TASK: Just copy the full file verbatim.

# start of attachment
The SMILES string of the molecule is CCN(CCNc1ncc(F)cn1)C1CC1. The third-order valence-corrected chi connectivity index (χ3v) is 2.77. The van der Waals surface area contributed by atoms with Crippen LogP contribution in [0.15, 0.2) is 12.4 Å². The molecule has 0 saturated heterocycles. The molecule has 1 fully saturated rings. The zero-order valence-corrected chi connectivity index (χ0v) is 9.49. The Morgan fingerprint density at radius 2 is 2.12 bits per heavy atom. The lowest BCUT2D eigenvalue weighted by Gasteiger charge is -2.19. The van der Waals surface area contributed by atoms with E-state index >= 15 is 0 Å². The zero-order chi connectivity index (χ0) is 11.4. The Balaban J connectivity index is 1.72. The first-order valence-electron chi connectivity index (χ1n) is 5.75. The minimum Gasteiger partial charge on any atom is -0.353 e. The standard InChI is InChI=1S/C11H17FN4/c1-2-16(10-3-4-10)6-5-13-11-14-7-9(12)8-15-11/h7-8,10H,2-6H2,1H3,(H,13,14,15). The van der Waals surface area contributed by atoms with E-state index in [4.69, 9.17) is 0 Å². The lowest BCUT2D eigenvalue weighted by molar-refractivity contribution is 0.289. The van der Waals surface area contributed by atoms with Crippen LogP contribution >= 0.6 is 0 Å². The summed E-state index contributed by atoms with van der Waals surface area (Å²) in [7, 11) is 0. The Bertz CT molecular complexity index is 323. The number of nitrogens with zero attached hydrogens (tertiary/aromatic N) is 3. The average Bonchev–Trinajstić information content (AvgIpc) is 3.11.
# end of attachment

The SMILES string of the molecule is CCN(CCNc1ncc(F)cn1)C1CC1. The third-order valence-corrected chi connectivity index (χ3v) is 2.77. The van der Waals surface area contributed by atoms with Crippen LogP contribution in [0.15, 0.2) is 12.4 Å². The molecule has 0 saturated heterocycles. The molecule has 1 fully saturated rings. The zero-order valence-corrected chi connectivity index (χ0v) is 9.49. The Morgan fingerprint density at radius 2 is 2.12 bits per heavy atom. The lowest BCUT2D eigenvalue weighted by Gasteiger charge is -2.19. The van der Waals surface area contributed by atoms with E-state index >= 15 is 0 Å². The zero-order chi connectivity index (χ0) is 11.4. The Balaban J connectivity index is 1.72. The first-order valence-electron chi connectivity index (χ1n) is 5.75. The minimum Gasteiger partial charge on any atom is -0.353 e. The standard InChI is InChI=1S/C11H17FN4/c1-2-16(10-3-4-10)6-5-13-11-14-7-9(12)8-15-11/h7-8,10H,2-6H2,1H3,(H,13,14,15). The van der Waals surface area contributed by atoms with E-state index in [4.69, 9.17) is 0 Å². The lowest BCUT2D eigenvalue weighted by molar-refractivity contribution is 0.289. The van der Waals surface area contributed by atoms with Crippen LogP contribution >= 0.6 is 0 Å². The summed E-state index contributed by atoms with van der Waals surface area (Å²) in [7, 11) is 0. The Bertz CT molecular complexity index is 323. The number of nitrogens with zero attached hydrogens (tertiary/aromatic N) is 3. The average Bonchev–Trinajstić information content (AvgIpc) is 3.11.